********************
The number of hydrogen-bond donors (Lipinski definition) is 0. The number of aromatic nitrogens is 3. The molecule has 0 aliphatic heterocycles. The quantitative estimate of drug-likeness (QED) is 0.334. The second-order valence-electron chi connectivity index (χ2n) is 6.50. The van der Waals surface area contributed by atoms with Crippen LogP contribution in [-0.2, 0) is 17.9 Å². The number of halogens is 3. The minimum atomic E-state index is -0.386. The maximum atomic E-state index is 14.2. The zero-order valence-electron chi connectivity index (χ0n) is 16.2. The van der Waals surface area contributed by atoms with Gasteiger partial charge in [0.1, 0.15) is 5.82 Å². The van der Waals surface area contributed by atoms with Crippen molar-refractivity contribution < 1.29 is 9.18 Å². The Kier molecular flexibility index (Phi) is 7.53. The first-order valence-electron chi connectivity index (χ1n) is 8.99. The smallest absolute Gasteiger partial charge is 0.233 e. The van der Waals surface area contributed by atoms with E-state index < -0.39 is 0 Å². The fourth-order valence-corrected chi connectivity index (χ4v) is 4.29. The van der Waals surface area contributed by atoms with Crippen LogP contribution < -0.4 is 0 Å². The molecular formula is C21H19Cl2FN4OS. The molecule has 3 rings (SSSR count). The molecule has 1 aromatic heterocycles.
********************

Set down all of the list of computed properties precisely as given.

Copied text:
The number of hydrogen-bond donors (Lipinski definition) is 0. The number of aromatic nitrogens is 3. The molecule has 0 aliphatic heterocycles. The quantitative estimate of drug-likeness (QED) is 0.334. The second-order valence-electron chi connectivity index (χ2n) is 6.50. The van der Waals surface area contributed by atoms with Crippen LogP contribution in [-0.2, 0) is 17.9 Å². The number of halogens is 3. The minimum atomic E-state index is -0.386. The maximum atomic E-state index is 14.2. The zero-order valence-electron chi connectivity index (χ0n) is 16.2. The van der Waals surface area contributed by atoms with Gasteiger partial charge in [0.1, 0.15) is 5.82 Å². The van der Waals surface area contributed by atoms with Crippen molar-refractivity contribution < 1.29 is 9.18 Å². The Kier molecular flexibility index (Phi) is 7.53. The first-order valence-electron chi connectivity index (χ1n) is 8.99. The smallest absolute Gasteiger partial charge is 0.233 e. The van der Waals surface area contributed by atoms with E-state index < -0.39 is 0 Å². The fourth-order valence-corrected chi connectivity index (χ4v) is 4.29. The van der Waals surface area contributed by atoms with Crippen LogP contribution < -0.4 is 0 Å². The molecular formula is C21H19Cl2FN4OS. The molecule has 3 rings (SSSR count). The molecule has 1 aromatic heterocycles.